The bank typically averages around six to 10 hours of volunteerism per colleague annually. And Nickerson said the bank is very proud of that number.
Nickerson said she was recently at a Habitat for Humanity event helping renovate veteran homes and expressed how warm it made her feel knowing that City National was making such an impact on people’s lives.
And City National’s colleagues are not only generous with their time and effort, but also with monetary donations as well. The bank has raised over $1.8 million from its approximately 5,500 colleagues.
“What’s really incredible about this bank is that our participation in the campaigns is around 70%. It’s always been north of 70% for the last 15 years, where our colleagues choose to give and support their communities through their employer,” said Nickerson.
“The fact that over 70% of our colleagues give to the community through us is a huge badge of honor and point of pride for us.”
How Financial Wellness Affects Communities
The lack of financial knowledge affects all kinds of consumers. From people who are extremely wealthy and don’t manage their money well to those who are poor and just trying to manage their circumstances to get their lives in order.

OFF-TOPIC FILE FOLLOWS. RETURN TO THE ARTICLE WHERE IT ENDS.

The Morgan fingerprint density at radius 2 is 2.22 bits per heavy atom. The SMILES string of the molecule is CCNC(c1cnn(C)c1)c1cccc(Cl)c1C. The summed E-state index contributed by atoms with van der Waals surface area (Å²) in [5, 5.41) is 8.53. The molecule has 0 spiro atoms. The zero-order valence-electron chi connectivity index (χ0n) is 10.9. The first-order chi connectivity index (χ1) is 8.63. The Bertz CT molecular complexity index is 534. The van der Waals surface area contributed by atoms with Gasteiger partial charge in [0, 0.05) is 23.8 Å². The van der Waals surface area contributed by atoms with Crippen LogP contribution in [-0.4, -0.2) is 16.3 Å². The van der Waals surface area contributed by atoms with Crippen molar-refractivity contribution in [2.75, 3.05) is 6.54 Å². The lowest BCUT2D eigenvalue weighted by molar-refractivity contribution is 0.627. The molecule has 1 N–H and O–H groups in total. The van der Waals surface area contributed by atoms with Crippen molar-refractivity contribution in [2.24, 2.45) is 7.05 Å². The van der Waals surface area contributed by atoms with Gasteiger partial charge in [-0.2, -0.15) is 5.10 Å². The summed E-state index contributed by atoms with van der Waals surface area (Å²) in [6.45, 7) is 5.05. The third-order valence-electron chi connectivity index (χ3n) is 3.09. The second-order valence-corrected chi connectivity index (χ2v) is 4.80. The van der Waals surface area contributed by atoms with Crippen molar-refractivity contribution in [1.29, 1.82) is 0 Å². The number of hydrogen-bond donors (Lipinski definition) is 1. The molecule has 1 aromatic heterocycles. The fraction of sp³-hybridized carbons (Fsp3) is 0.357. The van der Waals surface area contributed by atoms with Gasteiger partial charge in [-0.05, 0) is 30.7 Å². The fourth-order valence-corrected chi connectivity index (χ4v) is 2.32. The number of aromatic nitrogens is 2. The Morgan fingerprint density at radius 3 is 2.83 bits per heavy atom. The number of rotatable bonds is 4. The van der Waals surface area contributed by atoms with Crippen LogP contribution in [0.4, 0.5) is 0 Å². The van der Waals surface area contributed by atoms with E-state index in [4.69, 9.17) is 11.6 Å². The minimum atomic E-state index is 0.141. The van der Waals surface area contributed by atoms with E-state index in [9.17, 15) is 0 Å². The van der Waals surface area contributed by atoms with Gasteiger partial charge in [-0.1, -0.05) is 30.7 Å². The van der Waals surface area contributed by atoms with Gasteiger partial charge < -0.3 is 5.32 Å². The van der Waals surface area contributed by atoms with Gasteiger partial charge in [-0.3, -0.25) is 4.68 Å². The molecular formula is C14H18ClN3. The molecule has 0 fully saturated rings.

Once financial education fills that gap, communities suddenly start to flourish, leading to even greater impacts.
Nickerson said that one of her proudest moments at City National was when the bank began working with the Los Angeles Unified School District to bring financial education to every high school student in the L.A. school district, which is the second largest in the country.
She said it started with modest reach, but once the bank partnered with Los Angeles Unified using a curriculum that provides metrics for financial education, the initiative really took off.
The goal was to measure high school students’ financial knowledge by comparing pre-test and post-test results to see their knowledge gain and help build their confidence and their skill sets. City National made a $1 million commitment to bring that program into all associated high schools, and in that time, it has been able to provide close to 14,000 hours of learning each year for thousands of students.
“That’s been really special to me, because it’s levered us into something bigger, with impact — measurable impact,” said Nickerson. “Before, we were just teaching and we didn’t really know if we were making a difference, and now we can actually see knowledge gain and skill set gain.”
Nickerson said that it is important to prepare young people and communities for financial success because financial education is one of the early stepping stones of generational wealth. “It allows you to carry those habits forward.”